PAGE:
by LearnBonds.com | September 17, 2012 8:00 am
Investing in a high-yield fund, also known as a junk bond, is called the chicken equity trade on Wall Street. You get almost the same return as stocks, but with less risk. … or at least that is the theory.
Learn Bonds is bullish on junk bonds. However, there is a recent trend that scares us: Financial advisors are increasingly buying junk-bond funds for their clients, instead of more traditional bond funds. And as we outline below, they are likely doing so for the wrong reasons.
This year is shaping up to be a near record year for junk-bond issuance. As of July, $160 billion worth of junk bonds have been issued. The all-time high in the United States is $264 billion — a record set in 2010. Companies are racing to take advantage of the very low interest rate environment, and the market’s increased appetite for high-risk debt.
What is problematic (or interesting depending on your perspective) is that individual investors, along with their financial advisors, are playing a major role in buying these bonds. BlackRock estimates that 10% of the daily trading volume in junk bonds is attributable to junk bond ETFs. In fact, the two most popular high-yield bond ETFs — SPDR Barclays Capital High Yield Bond ETF (NYSE:JNK) and iShares iBoxx $ High Yield Corp Bond ETF (NYSE:HYG) — have grown their assets by more than 35% this year.
Junk bond prices show a higher correlation with stock prices than with other investment grade bonds, such as treasuries. The main question with junk bonds is whether or not the issuer can survive long enough to pay the debt you hold?
As a result, any good news about the company’s fortunes will move the price of the bond higher. Conversely, bad news will have the opposite impact. Studies have shown that 60% of the change in junk bond prices is related to changes in equity prices. For most types of bonds, changes in interest rates are the dominant reason for price movements.
Investors don’t like low yields. Unfortunately, many investors leave their financial advisors when their portfolios are returning in the low single digits. As a result, many financial advisors are lightening up their client’s holdings of more conservative bond funds, and adding junk bond funds in their place to try increase yields.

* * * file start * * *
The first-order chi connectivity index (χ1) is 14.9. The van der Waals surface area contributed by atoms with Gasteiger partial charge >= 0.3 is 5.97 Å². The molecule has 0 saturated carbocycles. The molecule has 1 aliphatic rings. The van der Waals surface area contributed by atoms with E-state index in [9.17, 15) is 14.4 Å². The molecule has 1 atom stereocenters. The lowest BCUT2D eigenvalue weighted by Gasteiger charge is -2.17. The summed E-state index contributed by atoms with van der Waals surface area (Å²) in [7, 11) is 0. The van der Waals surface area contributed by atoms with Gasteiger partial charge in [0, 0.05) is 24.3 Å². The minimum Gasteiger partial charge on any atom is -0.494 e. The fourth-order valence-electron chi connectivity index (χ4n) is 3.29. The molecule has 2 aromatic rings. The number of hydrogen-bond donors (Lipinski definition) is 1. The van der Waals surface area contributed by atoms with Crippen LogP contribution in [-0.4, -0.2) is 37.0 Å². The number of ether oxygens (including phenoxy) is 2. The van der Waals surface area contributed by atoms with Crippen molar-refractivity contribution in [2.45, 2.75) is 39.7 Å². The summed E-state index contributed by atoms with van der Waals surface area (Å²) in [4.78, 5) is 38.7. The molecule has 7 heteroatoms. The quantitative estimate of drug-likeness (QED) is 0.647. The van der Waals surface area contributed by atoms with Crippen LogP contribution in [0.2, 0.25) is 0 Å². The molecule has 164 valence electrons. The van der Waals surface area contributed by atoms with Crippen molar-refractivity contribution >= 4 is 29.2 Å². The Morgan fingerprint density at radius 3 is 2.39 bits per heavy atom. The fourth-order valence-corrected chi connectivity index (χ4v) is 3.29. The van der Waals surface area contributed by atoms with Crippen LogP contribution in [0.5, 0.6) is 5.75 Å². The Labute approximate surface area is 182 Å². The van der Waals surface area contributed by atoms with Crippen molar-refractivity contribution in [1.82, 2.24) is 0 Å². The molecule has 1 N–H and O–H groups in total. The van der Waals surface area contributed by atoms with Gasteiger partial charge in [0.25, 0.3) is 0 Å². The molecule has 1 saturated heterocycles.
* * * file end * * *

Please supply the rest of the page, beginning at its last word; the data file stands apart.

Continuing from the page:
The main point of holding bonds is to provide portfolio diversification. Bonds that behave like stocks when the market is rising, also perform like stocks when the market is diving. When the bond allocation of your portfolio is mainly in junk bonds, its no longer a diversified portfolio.
Does this mean that no one should buy junk bonds? No, it does not. However, the investment should be made only after considering all the factors (like an investor’s risk tolerance, how diversified the portfolio is and so on) — not based only on higher yields.
We are bullish because of one simple word: value. The default rate on junk bonds has been running low for the last two years — around 2%. All three major rating agencies expect the default rate for junk bonds to be under 3% this year. However, the market is pricing junk bonds as if the default rate will be be doubling in the next couple years. Provided that we don’t fall into another recession, junk bonds are a screaming buy compared to investment grade bonds.
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